Every expedition has a reckoning point, the moment when an adventurer must navigate her own inner tumult and find strength to continue. Sometimes, discovering the will to go on is not a single event, but an equation that must be calculated with each footfall on a given trek. The true journey of any expedition is the journey of the mind. Navigating that terrain depends not on physical skill or muscle, but on character. Where one finds that hidden reserve of motivation is a litmus test of human nature. Does it come from the thirst for fame? Love of family or competition? Or from the beauty of the very terrain that might prove deadly? Because the will to continue isn't about choosing reasons to take the next one hundred steps; it's about connecting with the forces that give one's life meaning, that which one values above all else. Success on an expedition (as in life) isn't about brute strength, or even endurance, but resilience: the ability to remind oneself, over and over, of the joy of living, even amid the greatest hardship.
On February 7, 2001, having traveled more than two-thirds of the way toward their goal of traversing the continent, Ann and Liv had reached one of those reckoning points.
Ann: I was as close as I'd ever been to breaking, emotionally and physically. My knees ached so badly that I wanted to groan out loud with each step. The pain had become a constant presence, often causing tears that froze inside my goggles. The temperature hovered at -15°F (-26.1°C), but the harsh wind made it feel much colder. Exposed human flesh here would freeze in less than a minute. I longed for the relative warmth of the Minnesota winter I was missing back home. The Antarctic cold tortured the new pink skin on my cheeks, peeled raw by the intense sun and bitter wind. But at least I could still feel my feet. And how. With each downhill step, my toes jammed into the ends of my boots. I knew from experience that when I pulled off my socks that night, my toes would be purpled knobs. I would lose all my blackened toenails in a few days. Still, that was better than frostbite.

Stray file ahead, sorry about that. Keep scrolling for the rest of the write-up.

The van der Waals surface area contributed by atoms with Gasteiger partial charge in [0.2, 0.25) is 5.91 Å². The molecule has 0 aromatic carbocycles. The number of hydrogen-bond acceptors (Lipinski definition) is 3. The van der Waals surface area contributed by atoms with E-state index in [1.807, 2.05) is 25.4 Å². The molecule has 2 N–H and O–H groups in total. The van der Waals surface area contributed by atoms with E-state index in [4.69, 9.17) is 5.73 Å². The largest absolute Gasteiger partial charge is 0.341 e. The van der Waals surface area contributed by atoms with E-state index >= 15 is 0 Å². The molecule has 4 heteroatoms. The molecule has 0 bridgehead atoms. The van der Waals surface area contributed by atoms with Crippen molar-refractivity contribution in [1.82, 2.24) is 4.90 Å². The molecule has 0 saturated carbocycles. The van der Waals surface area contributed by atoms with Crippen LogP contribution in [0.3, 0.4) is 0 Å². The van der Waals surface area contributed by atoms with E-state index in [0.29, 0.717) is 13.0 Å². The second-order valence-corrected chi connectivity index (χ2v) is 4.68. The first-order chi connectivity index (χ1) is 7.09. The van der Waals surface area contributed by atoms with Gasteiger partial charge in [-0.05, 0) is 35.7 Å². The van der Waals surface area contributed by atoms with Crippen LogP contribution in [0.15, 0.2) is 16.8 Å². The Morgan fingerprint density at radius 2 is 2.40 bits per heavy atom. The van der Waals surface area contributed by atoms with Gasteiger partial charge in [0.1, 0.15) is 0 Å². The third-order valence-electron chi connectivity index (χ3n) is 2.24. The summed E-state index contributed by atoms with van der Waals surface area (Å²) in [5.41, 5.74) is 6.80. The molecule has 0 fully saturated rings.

I wanted to put on my skis, but the ice was too rough and slippery here. Instead, I wore metal spikes - crampons - strapped to my boot soles for better footing. Both Liv and I had walked more than eight hours so far that day, dragging our 250-pound (113-kg) supply sleds behind us. We'd traveled less than 7 agonizing miles (11 km). On good days, when there was enough wind to use our sails and skis, we might gain 60 miles (97 km) or more in a day. Not today. Just the previous night I had written this in my journal: "Despite the pain from injury, it seems doable today! I feel as if I can endure. We will make it!" How things had changed in just twelve hours.
This was supposed to be the easy part of the journey. We were on the Shackleton Glacier, a frozen river of ice named for the very polar explorer who had inspired both of us as little girls. I was twelve years old when I'd first read the story of Ernest Shackleton. That brave expedition leader failed in his attempt to cross Antarctica in 1914 but did not lose the life of a single man in his command through more than a year of living on the ice and a daring sail for help. His inspiring drama, played out decades ago on this frigid, icy stage, had led me to seek out the same path-not to explore, as this continent was discovered long ago - but to journey inside myself. To see what I had to offer in this incredible test of mental strength and physical skill. It seemed that just as Shackleton had been the one to launch my dream of crossing Antarctica, the glacier named after him might be the end of it.
I'd been counting the miles to this glacier for weeks, thinking that once we arrived there, we would find smooth snow and a gentle downhill grade. We hoped, too, that the wind would pick up so that we could ski-sail across the final miles. But the Shackleton was proving to be one of the most punishing landscapes of the trip.
From No Horizon Is So Far by Ann Bancroft, Liv Arnesen and Cheryl Dahle. Copyright Ann Bancroft, Liv Arnesen and Cheryl Dahle 2003. All rights reserved. No part of this book may be reproduced without written permission from the publisher, Da Capo Press.
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